'Mataji' Must Never Mean Contempt
Posted August 5, 2008
Hypocrisy and misogyny are alive and well at this year's Kuli Mela just concluded at Radhadesh in Belgium. The misogyny from the first generation has been passed down to the second and third generations. I ask: when will it end?
My daughter, an excellent football (soccer) player, having played since she was 7 years old, was literally run off the field by her 'godbrothers' at the Kuli Mela, all the while being called 'mataji'. What hypocrisy! Who would treat their mother in this manner?
To avoid completely falling on her head after having being slammed, she had grasped a young man's jersey. He then had the audacity to curse at her for this minor infraction. The real tragedy was that not one male on her team nor on the sidelines, although I was told there were many older devotees present, stepped in to defend her or to reprimand the offender. So much for the protection of women. Unfortunately for him, I wasn't there to blast him into the proper consciousness. I assume that their false egos couldn't handle the idea of a girl not only playing football but playing better than them.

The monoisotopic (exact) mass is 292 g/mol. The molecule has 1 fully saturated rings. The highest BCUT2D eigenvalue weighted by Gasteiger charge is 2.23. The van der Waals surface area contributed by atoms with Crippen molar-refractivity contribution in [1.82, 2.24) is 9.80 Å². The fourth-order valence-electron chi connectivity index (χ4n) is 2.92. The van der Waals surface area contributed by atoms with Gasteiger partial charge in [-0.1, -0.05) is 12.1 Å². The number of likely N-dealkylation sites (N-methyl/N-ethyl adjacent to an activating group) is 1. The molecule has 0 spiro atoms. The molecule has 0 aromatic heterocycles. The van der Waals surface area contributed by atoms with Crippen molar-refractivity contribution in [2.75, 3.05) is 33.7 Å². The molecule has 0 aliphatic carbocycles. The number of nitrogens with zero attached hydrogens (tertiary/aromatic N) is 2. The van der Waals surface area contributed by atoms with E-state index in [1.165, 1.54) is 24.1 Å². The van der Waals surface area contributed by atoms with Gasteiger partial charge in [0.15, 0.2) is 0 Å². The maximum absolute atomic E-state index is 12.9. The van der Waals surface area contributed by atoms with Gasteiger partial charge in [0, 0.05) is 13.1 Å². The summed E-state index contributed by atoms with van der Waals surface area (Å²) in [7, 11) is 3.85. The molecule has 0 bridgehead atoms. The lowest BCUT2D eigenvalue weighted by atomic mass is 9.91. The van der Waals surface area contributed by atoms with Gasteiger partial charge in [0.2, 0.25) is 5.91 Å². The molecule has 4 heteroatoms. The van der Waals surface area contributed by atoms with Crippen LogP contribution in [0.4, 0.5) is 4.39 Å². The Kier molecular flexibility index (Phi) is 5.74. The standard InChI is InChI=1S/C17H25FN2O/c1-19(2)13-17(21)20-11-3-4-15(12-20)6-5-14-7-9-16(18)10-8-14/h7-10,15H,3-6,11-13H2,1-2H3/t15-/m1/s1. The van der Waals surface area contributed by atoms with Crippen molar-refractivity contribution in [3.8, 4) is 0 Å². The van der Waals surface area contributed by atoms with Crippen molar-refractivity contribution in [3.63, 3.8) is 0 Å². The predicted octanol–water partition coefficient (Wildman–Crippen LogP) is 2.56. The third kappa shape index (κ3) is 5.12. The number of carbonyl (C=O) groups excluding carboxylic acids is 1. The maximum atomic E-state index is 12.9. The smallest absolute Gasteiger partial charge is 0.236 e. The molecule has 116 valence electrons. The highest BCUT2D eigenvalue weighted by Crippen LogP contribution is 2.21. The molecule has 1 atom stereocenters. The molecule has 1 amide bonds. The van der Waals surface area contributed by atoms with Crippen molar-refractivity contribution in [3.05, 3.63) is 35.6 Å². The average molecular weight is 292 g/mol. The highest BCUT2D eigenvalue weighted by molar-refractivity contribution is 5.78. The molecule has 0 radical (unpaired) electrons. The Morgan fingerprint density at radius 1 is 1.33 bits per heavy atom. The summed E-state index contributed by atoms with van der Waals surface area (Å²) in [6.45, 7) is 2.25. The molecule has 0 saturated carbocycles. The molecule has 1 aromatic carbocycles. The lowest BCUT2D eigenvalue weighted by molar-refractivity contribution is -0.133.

This is shameful. Shame on all of the males present there that did not act appropriately, shame on the offender and shame on his parents for raising him with this denigrating attitude towards jiva souls in the female form.
Like other women, I -- as any female will share with you -- endured misogyny and mistreatment in the early days in the brahmacarini ashram, but it is now 2008, and it is time for this mentality to stop. How do we do that? We act accordingly and take responsibility to help our devotee family learn to act properly. Otherwise, according to Bhagavad-Gita, we are creating violence.
How will ISKCON ever heal and survive if this mentality is allowed to continue? How will our children want to stay in the movement to carry on the great legacy of Srila Prabhupada? How can we encourage the youth, who have a taste for seva, to tolerate what we did?